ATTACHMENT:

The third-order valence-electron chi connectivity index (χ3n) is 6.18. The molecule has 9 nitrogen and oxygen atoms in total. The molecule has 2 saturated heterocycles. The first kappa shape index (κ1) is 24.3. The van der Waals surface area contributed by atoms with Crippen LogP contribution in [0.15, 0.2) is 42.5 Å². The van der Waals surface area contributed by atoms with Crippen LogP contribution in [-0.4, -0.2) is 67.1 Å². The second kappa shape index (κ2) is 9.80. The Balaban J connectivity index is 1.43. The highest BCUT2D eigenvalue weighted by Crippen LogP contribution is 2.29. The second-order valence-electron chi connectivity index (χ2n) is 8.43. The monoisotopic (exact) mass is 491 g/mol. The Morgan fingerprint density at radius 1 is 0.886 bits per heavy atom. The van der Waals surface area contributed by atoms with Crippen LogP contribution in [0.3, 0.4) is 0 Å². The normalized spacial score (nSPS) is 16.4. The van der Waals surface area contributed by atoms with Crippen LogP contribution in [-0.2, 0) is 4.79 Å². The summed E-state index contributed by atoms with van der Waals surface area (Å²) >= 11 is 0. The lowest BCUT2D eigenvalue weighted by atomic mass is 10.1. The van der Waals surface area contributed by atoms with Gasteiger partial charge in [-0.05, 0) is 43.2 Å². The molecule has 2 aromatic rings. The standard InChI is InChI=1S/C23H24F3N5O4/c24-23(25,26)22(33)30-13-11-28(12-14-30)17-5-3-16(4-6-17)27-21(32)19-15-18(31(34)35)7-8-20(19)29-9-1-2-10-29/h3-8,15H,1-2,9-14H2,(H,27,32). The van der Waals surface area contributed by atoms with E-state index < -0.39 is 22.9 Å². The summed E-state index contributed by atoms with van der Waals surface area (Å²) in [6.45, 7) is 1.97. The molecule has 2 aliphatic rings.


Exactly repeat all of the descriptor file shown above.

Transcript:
The third-order valence-electron chi connectivity index (χ3n) is 6.18. The molecule has 9 nitrogen and oxygen atoms in total. The molecule has 2 saturated heterocycles. The first kappa shape index (κ1) is 24.3. The van der Waals surface area contributed by atoms with Crippen LogP contribution in [0.15, 0.2) is 42.5 Å². The van der Waals surface area contributed by atoms with Crippen LogP contribution in [-0.4, -0.2) is 67.1 Å². The second kappa shape index (κ2) is 9.80. The Balaban J connectivity index is 1.43. The highest BCUT2D eigenvalue weighted by Crippen LogP contribution is 2.29. The second-order valence-electron chi connectivity index (χ2n) is 8.43. The monoisotopic (exact) mass is 491 g/mol. The Morgan fingerprint density at radius 1 is 0.886 bits per heavy atom. The van der Waals surface area contributed by atoms with Crippen LogP contribution in [0.3, 0.4) is 0 Å². The normalized spacial score (nSPS) is 16.4. The van der Waals surface area contributed by atoms with Crippen LogP contribution in [-0.2, 0) is 4.79 Å². The summed E-state index contributed by atoms with van der Waals surface area (Å²) >= 11 is 0. The lowest BCUT2D eigenvalue weighted by atomic mass is 10.1. The van der Waals surface area contributed by atoms with Gasteiger partial charge in [-0.05, 0) is 43.2 Å². The molecule has 2 aromatic rings. The standard InChI is InChI=1S/C23H24F3N5O4/c24-23(25,26)22(33)30-13-11-28(12-14-30)17-5-3-16(4-6-17)27-21(32)19-15-18(31(34)35)7-8-20(19)29-9-1-2-10-29/h3-8,15H,1-2,9-14H2,(H,27,32). The van der Waals surface area contributed by atoms with E-state index < -0.39 is 22.9 Å². The summed E-state index contributed by atoms with van der Waals surface area (Å²) in [6.45, 7) is 1.97. The molecule has 2 aliphatic rings.